We’re Never Far From A Bad Situation – Why Situational Awareness Is So Important

Any gun control advocate will argue until his face turns blue about the drop in violent crime. This is a loose thread to basically say, “hey, violent crime seems to be going down. What do you need a gun for?”

We're Never Far From A Bad Situation - Why Situational Awareness Is So Important

Here’s the thing — look at any map of crime in your vicinity and you’ll see that you’re never too far from where it takes place. No matter how safe your travel route, how selective you are about where you go, an opportunity for violent crime is there.

That’s why we hedge our bets by carrying a concealed handgun every single day.

Car Safety And Defensive Driving

Defensive driving means keeping distance from the car behind and in front of you. As much as everyone fantasizes about the day where computers drive the cars for us, there’s something very unique about being able to gauge the road for yourself.

Criminals have the opportunity to strike at red lights, stop signs, and even pull a quick slam of the brakes to get you to stop. Once you get out of the car, you are quite literally on your own.

The point of situational awareness is to hopefully detect these moments before they begin and either break free of the trap or fight your way through it.

You are most vulnerable when you are complacent.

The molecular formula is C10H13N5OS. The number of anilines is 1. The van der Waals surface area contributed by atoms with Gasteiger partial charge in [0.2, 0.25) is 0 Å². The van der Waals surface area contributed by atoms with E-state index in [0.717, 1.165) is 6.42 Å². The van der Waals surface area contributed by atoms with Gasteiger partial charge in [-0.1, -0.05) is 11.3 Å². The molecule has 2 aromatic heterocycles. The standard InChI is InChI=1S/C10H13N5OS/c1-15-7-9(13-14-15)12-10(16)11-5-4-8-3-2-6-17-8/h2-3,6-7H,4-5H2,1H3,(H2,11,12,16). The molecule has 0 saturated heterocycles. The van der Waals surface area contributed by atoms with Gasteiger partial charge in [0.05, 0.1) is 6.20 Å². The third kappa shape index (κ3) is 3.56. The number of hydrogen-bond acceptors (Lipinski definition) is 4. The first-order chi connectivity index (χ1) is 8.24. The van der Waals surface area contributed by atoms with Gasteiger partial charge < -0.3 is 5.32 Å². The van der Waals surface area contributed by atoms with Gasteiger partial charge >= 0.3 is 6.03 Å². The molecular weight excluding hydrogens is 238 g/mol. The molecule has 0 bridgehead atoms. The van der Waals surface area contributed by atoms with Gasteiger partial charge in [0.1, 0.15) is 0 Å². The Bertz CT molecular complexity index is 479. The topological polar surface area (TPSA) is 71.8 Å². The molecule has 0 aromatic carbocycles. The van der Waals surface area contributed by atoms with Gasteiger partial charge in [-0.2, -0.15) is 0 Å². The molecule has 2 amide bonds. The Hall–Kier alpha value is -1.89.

• Entering a vehicle
  • Exiting a vehicle
  • Driving in mild to heavy traffic
  • Idling in a parking lot

These are times when drivers “shut off”. They let their minds go into automatic mode and just assume that things will be normal. However, in all four phases, a driver is extremely vulnerable to attack.

All four phases have another thing in common: your vehicle is easily accessed because the keys are in the ignition.

Violent criminals have to fight a lot less to get the keys in these types of situations. While driving, they have to bring you to a stop to successfully take over the car. If you see a crummy looking car tapping the brakes and jumping in front of your front bumper, this is someone trying to get you to stop. Move past them.

When in doubt, call the police. Give a license description and any other information that’s handy. Any and all help you give may help the person who has to deal with them after you break out of the jam.

Think Like Your Enemy

If you want to guaranteeably get someone’s belongings, wait outside the store. People buying groceries, electronics, and all sorts of high-value merchandise will have to make a walk from the store to their vehicles. That’s an opportunity to strike.

This is why we push situational awareness. Think like your enemy.

  • When are you most vulnerable?
  • When do you have the least amount of attention directed around your surroundings?

These are all the times a seasoned criminal will look to make his move.

While you are out in your normal course of affairs, ask yourself periodically, “if I was a criminal, what would I be looking for?”

Look around at other people in your vicinity. See their behavior. Watch to see what you can learn from what they do or don’t do. These are lessons we can take and implement into our own situational awareness.

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